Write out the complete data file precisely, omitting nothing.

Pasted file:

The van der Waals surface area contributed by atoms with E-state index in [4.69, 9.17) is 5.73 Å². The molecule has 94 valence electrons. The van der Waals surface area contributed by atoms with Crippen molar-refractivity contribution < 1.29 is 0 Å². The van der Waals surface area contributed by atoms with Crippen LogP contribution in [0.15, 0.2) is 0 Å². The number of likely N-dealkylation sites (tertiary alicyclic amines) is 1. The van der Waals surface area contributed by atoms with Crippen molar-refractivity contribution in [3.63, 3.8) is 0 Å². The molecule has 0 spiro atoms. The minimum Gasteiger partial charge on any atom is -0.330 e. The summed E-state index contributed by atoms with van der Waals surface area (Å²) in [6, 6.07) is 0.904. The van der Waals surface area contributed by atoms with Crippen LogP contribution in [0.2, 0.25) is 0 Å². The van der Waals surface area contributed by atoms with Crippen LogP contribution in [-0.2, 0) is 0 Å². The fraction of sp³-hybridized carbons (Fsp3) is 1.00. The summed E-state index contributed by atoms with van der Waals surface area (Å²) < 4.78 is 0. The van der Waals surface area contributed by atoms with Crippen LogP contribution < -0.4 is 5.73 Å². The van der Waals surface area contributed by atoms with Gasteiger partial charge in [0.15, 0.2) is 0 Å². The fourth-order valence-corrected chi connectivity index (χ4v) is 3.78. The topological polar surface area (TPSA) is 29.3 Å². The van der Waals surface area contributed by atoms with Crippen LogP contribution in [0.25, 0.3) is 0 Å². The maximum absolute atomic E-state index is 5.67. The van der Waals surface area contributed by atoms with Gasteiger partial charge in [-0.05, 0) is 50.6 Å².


The van der Waals surface area contributed by atoms with E-state index in [4.69, 9.17) is 5.73 Å². The molecule has 94 valence electrons. The van der Waals surface area contributed by atoms with Crippen molar-refractivity contribution < 1.29 is 0 Å². The van der Waals surface area contributed by atoms with Crippen LogP contribution in [0.15, 0.2) is 0 Å². The number of likely N-dealkylation sites (tertiary alicyclic amines) is 1. The van der Waals surface area contributed by atoms with Crippen molar-refractivity contribution in [3.63, 3.8) is 0 Å². The molecule has 0 spiro atoms. The minimum Gasteiger partial charge on any atom is -0.330 e. The summed E-state index contributed by atoms with van der Waals surface area (Å²) in [6, 6.07) is 0.904. The van der Waals surface area contributed by atoms with Crippen LogP contribution in [0.2, 0.25) is 0 Å². The van der Waals surface area contributed by atoms with Crippen LogP contribution in [-0.2, 0) is 0 Å². The fraction of sp³-hybridized carbons (Fsp3) is 1.00. The summed E-state index contributed by atoms with van der Waals surface area (Å²) < 4.78 is 0. The van der Waals surface area contributed by atoms with Crippen LogP contribution < -0.4 is 5.73 Å². The van der Waals surface area contributed by atoms with Gasteiger partial charge in [0.15, 0.2) is 0 Å². The fourth-order valence-corrected chi connectivity index (χ4v) is 3.78. The topological polar surface area (TPSA) is 29.3 Å². The van der Waals surface area contributed by atoms with Crippen LogP contribution in [0.25, 0.3) is 0 Å². The maximum absolute atomic E-state index is 5.67. The van der Waals surface area contributed by atoms with Gasteiger partial charge in [-0.05, 0) is 50.6 Å².